Strike off at Morning Star after pay rise accepted

Journalists at the Morning Star, the left-wing daily, have called off strike action after securing a nineteen thousand pound minimum salary.

For most staff – who, according to the National Union of Journalists’ chapel, were paid less than £18,000 – that represents a 5.7 per cent rise.

Staff will also receive a one-off bonus worth three per cent of salary.

The previous offer, which caused a ballot in favour of strike action, was three per cent, with a four per cent bonus.

The NUJ chapel that, with inflation at four per cent at the time, that was “effectively a pay cut”.

Last month, they voted 11 to three in favour of a strike – but called it off as an “act of good faith” so talks could continue.

Morning Star political editor, John Haylett, had warned a strike could “secure the closure” of the 79-year-old paper.

“Wages are low at our paper for the same reason that they are so at every other socialist paper,” he said.

“We have low circulation and no access to the big business advertising that keeps every capitalist daily paper in being.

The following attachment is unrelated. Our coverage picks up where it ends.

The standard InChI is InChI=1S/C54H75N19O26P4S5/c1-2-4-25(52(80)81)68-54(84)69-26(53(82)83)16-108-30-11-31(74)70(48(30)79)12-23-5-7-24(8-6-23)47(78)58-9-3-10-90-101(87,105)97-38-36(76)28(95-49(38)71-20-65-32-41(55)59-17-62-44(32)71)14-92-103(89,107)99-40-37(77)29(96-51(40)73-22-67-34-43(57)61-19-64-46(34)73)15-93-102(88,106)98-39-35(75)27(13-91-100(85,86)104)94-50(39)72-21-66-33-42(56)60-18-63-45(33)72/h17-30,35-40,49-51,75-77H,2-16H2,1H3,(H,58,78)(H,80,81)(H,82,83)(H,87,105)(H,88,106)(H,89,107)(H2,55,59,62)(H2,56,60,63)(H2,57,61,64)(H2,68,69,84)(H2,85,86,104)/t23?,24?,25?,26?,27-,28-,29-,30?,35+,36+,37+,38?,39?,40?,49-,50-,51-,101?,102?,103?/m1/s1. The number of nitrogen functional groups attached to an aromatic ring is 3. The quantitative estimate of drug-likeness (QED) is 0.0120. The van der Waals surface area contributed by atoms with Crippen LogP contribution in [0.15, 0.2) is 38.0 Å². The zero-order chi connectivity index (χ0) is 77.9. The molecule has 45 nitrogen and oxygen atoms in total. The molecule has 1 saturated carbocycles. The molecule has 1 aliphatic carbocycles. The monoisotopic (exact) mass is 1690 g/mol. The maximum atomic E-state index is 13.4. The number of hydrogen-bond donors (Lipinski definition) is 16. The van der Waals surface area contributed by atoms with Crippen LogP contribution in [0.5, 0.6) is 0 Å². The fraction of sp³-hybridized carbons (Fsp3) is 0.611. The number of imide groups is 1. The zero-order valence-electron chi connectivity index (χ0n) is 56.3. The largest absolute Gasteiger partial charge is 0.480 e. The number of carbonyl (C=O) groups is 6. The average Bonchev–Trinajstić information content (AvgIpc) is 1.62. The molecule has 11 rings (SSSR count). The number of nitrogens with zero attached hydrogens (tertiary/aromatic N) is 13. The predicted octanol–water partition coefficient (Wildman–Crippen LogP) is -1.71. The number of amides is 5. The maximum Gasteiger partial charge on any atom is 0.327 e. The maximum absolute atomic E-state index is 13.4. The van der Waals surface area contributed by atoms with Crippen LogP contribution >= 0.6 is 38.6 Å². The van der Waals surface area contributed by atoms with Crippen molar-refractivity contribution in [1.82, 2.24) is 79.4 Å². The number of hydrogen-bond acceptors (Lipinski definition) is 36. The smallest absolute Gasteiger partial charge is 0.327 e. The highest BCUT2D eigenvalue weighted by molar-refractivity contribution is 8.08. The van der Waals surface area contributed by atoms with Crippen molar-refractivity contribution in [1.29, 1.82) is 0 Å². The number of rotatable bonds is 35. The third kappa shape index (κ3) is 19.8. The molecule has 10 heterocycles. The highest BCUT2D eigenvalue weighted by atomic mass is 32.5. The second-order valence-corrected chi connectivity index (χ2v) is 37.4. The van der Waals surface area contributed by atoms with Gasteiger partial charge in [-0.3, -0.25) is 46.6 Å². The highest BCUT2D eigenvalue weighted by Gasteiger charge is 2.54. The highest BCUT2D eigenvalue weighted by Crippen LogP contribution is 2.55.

“Every Morning Star staff member is told bluntly at interview: ‘The wages are crap. We work at the paper because we are politically committed to its aims’.”

An anonymous donor has pledged £600,000 to the paper, spread over three years, which the union claimed should be spent on wages.

A chapel statement this morning said the pay rise ‘exposed management’s claim that the paper could not afford to improve pay”.

The Morning Star was launched in 1930 as the Daily Worker, the official paper of the Communist Party of Great Britain, and relaunched in 1966.

The paper, which does not have an official ABC circulation figure, is set to relaunch in the spring in full colour.

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